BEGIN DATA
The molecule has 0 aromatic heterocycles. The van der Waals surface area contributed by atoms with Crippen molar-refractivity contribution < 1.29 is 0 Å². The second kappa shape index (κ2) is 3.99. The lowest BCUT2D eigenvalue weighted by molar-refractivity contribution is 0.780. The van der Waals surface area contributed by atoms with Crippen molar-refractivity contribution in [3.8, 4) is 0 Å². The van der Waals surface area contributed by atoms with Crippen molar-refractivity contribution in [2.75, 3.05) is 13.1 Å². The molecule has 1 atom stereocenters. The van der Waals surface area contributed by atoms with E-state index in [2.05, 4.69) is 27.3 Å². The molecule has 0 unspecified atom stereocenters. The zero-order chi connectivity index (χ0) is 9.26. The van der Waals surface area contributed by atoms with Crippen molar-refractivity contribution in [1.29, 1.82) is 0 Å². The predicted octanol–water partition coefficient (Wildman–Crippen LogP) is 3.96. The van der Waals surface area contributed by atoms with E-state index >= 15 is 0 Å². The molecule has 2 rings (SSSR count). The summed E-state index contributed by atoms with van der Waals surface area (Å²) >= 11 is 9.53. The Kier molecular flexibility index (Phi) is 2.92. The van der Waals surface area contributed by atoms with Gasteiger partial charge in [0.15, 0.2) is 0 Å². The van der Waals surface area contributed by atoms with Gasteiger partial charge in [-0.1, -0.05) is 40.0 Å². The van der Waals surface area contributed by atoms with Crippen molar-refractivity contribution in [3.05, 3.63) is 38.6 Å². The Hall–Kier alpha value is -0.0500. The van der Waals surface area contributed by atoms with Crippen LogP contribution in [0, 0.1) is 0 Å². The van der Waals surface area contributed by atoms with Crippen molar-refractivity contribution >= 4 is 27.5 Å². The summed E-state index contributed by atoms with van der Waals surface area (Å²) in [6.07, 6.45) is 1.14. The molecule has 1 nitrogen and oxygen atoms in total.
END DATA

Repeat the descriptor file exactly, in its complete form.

The molecule has 0 aromatic heterocycles. The van der Waals surface area contributed by atoms with Crippen molar-refractivity contribution < 1.29 is 0 Å². The second kappa shape index (κ2) is 3.99. The lowest BCUT2D eigenvalue weighted by molar-refractivity contribution is 0.780. The van der Waals surface area contributed by atoms with Crippen molar-refractivity contribution in [3.8, 4) is 0 Å². The van der Waals surface area contributed by atoms with Crippen molar-refractivity contribution in [2.75, 3.05) is 13.1 Å². The molecule has 1 atom stereocenters. The van der Waals surface area contributed by atoms with E-state index in [2.05, 4.69) is 27.3 Å². The molecule has 0 unspecified atom stereocenters. The zero-order chi connectivity index (χ0) is 9.26. The van der Waals surface area contributed by atoms with Crippen molar-refractivity contribution in [1.29, 1.82) is 0 Å². The predicted octanol–water partition coefficient (Wildman–Crippen LogP) is 3.96. The van der Waals surface area contributed by atoms with E-state index >= 15 is 0 Å². The molecule has 2 rings (SSSR count). The summed E-state index contributed by atoms with van der Waals surface area (Å²) >= 11 is 9.53. The Kier molecular flexibility index (Phi) is 2.92. The van der Waals surface area contributed by atoms with Gasteiger partial charge in [0.15, 0.2) is 0 Å². The van der Waals surface area contributed by atoms with Gasteiger partial charge in [-0.1, -0.05) is 40.0 Å². The van der Waals surface area contributed by atoms with Crippen molar-refractivity contribution in [3.05, 3.63) is 38.6 Å². The Hall–Kier alpha value is -0.0500. The van der Waals surface area contributed by atoms with Crippen LogP contribution in [0, 0.1) is 0 Å². The van der Waals surface area contributed by atoms with Crippen molar-refractivity contribution >= 4 is 27.5 Å². The summed E-state index contributed by atoms with van der Waals surface area (Å²) in [6.07, 6.45) is 1.14. The molecule has 1 nitrogen and oxygen atoms in total.